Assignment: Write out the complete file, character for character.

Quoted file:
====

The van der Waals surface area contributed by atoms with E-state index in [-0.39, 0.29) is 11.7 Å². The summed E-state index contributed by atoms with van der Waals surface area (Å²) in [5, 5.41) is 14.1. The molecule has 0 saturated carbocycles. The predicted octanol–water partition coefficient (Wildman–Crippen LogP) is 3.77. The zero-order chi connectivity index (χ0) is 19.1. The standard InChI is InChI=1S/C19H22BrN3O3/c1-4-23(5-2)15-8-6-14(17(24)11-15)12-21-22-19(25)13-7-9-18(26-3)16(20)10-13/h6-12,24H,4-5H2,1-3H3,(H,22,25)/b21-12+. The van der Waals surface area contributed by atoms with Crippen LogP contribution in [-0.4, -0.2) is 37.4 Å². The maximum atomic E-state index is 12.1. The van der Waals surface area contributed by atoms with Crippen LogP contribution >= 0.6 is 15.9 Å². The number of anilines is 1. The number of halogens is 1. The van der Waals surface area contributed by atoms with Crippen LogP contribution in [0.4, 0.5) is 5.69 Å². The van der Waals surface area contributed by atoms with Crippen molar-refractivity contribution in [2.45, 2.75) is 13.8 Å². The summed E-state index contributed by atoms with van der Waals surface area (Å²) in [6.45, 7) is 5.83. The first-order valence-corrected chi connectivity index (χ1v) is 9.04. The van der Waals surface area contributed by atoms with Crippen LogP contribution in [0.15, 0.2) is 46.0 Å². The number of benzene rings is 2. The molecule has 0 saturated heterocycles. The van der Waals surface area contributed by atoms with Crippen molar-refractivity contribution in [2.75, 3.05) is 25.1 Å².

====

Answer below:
The van der Waals surface area contributed by atoms with E-state index in [-0.39, 0.29) is 11.7 Å². The summed E-state index contributed by atoms with van der Waals surface area (Å²) in [5, 5.41) is 14.1. The molecule has 0 saturated carbocycles. The predicted octanol–water partition coefficient (Wildman–Crippen LogP) is 3.77. The zero-order chi connectivity index (χ0) is 19.1. The standard InChI is InChI=1S/C19H22BrN3O3/c1-4-23(5-2)15-8-6-14(17(24)11-15)12-21-22-19(25)13-7-9-18(26-3)16(20)10-13/h6-12,24H,4-5H2,1-3H3,(H,22,25)/b21-12+. The van der Waals surface area contributed by atoms with Crippen LogP contribution in [-0.4, -0.2) is 37.4 Å². The maximum atomic E-state index is 12.1. The van der Waals surface area contributed by atoms with Crippen LogP contribution >= 0.6 is 15.9 Å². The number of anilines is 1. The number of halogens is 1. The van der Waals surface area contributed by atoms with Crippen LogP contribution in [0.4, 0.5) is 5.69 Å². The van der Waals surface area contributed by atoms with Crippen molar-refractivity contribution in [2.45, 2.75) is 13.8 Å². The summed E-state index contributed by atoms with van der Waals surface area (Å²) in [6.45, 7) is 5.83. The first-order valence-corrected chi connectivity index (χ1v) is 9.04. The van der Waals surface area contributed by atoms with Crippen LogP contribution in [0.15, 0.2) is 46.0 Å². The number of benzene rings is 2. The molecule has 0 saturated heterocycles. The van der Waals surface area contributed by atoms with Crippen molar-refractivity contribution in [2.75, 3.05) is 25.1 Å².